Menstruations are seen as a health, social, genderand human rights issue. Menstruations and human rights are strongly related. Rights of Indian girls are constantly denied because of menstruations’ taboos and unawareness: the consequences are gender inequality, poor access to water, impoverished health and illiteracy. In particular, the right of education has been recognized as human right, but in India 23% of women give up school because of menstruation. Women that drop out from schools became dependent on their families’ financial support. This it’s the cause of inequality and oppression which lead to lack of professional employment and social injustice.
The effects of poor menstrual sanitary condition have a huge impact on infections at urinary and reproductive apparatus. If untreated, they can provoke cancer or sterility. It is difficult to convey the importance of the issue, even because most NGOs are handed by man and they not tend to put much importance on the topic. Moreover, Indian old women don’t want to address the issue and most of the mothers have a conservative point of view. This silence over awkwardness of discussion creates a sets of taboos and biases that increases menstrual hygiene misconceptions.
Above all, taboos set out special limits. They exist in many societies to maintain social order: in India taboos create caste-based differences. Taboos are still everywhere, including well-educated people. Notably, menstruation taboos are created by misunderstanding and misconception: periods are seen as unwanted, something dirty and to hide.
In fact, 90% of women during periods are affected by restrictions of every kind: young girls during menstruation cannot enter into puja room, into kitchen, they may not look themselves in the mirrors, avoid certain food and cannot attend guests. In rural ares, girls have to sit separate at menses and they can wash their menstrual cloths only early in the morning, before other members of the family wake up. Religion play a key role in this issue. Hinduism give restrictions on certain activities of girls during periods, Islam gave some kind of restriction on going to the market or take a bath.
Menstruation practices are influenced by culture, individual awareness and socio-economic status. The economics background has a direct influence on menstruation practices, like on the choice among pads or private toilets. For instance, in residential areas, girl adopt napkins and no social restriction occurred. In rural areas, on the other hand, old cloths are utilized and social restriction exists.Menstruation among many communities is culturally prohibited. Most tribal households are below the poverty line. In rural and tribal areas mothers themselves lacks of knowledge, due to socio-economic status. In these poor areas there’s a low acceptability of pads due to irregular supply, lack of awareness, non-availability and poor quality, therefore only 12% of women in India use sanitary pads.Cloth pads are worn in the from leaking onto clothes. After using them for 3\4 times, they can cause girls abrasive wounds the inner tights. Moreover, stains are visible: girls feel ashamed and unclean. The old clothes are washed with a specific stone and dried in dark and unhygienic places that none can see. However, a more safe option can be falanin: it is a piece of fabric, easier to wash and dry then the old cloth.It does not cause skin abrasion nor strains. Falalin is more cultural accepted.In rural and tribal areas, sanitary pads can have disadvantages, like high costs, high frequency of change them, unavailability, fear of strain the toilet and no facilities.Undoubtedly, the importance of sanitary pads gives an higher quality of life and less hygienically infections.Consequently, knowledge regarding puberty should be given by mothers and teachers. Menstrual health should be included in the curriculum at school and in the local health committee, a program of awareness should be conceived and low-cost sanitary napkins need to be provided. Even if the government of India submitted $ 20 million budget for pads, we hope that menstrual awareness in India will be raised soon.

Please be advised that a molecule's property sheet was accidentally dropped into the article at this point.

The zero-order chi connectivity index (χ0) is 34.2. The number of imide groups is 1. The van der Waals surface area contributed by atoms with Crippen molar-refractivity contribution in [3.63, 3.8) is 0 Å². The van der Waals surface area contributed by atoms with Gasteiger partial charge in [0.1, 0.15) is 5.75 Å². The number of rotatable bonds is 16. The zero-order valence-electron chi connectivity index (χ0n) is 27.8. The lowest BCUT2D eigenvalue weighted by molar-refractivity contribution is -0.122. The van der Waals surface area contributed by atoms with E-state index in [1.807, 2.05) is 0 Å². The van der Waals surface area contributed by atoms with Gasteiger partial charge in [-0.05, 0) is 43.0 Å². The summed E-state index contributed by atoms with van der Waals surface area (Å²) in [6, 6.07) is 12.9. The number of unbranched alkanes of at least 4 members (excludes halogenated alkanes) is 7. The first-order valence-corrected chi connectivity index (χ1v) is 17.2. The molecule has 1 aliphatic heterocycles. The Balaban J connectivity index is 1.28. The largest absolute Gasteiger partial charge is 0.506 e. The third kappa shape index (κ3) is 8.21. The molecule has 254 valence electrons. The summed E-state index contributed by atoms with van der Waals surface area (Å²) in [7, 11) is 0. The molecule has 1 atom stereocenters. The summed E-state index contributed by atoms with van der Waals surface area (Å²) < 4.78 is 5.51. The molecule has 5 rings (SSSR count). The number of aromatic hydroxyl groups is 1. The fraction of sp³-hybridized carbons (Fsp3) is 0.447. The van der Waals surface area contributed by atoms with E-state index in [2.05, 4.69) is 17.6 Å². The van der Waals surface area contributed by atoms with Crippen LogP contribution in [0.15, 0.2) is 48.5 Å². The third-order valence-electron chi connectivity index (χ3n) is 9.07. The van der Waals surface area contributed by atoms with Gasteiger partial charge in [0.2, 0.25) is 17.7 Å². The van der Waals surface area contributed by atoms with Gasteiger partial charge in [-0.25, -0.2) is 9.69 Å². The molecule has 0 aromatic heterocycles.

In our organization, HEEALS, we firmly believe that to provide the resources, knowledge, expertise and leadership will help the people and the communities across the states of Indiato use their skills to improve the quality of life, environment, education and livelihood and that of future generations.
We want to ensure that through empowering our local communities with knowledge and education we can begin to eradicate poverty in India.
That’ why we implemented PAD4GIRLS project, giving to girls free pads so they can feel more healthy, secure and more aware!
WASH & MH Intern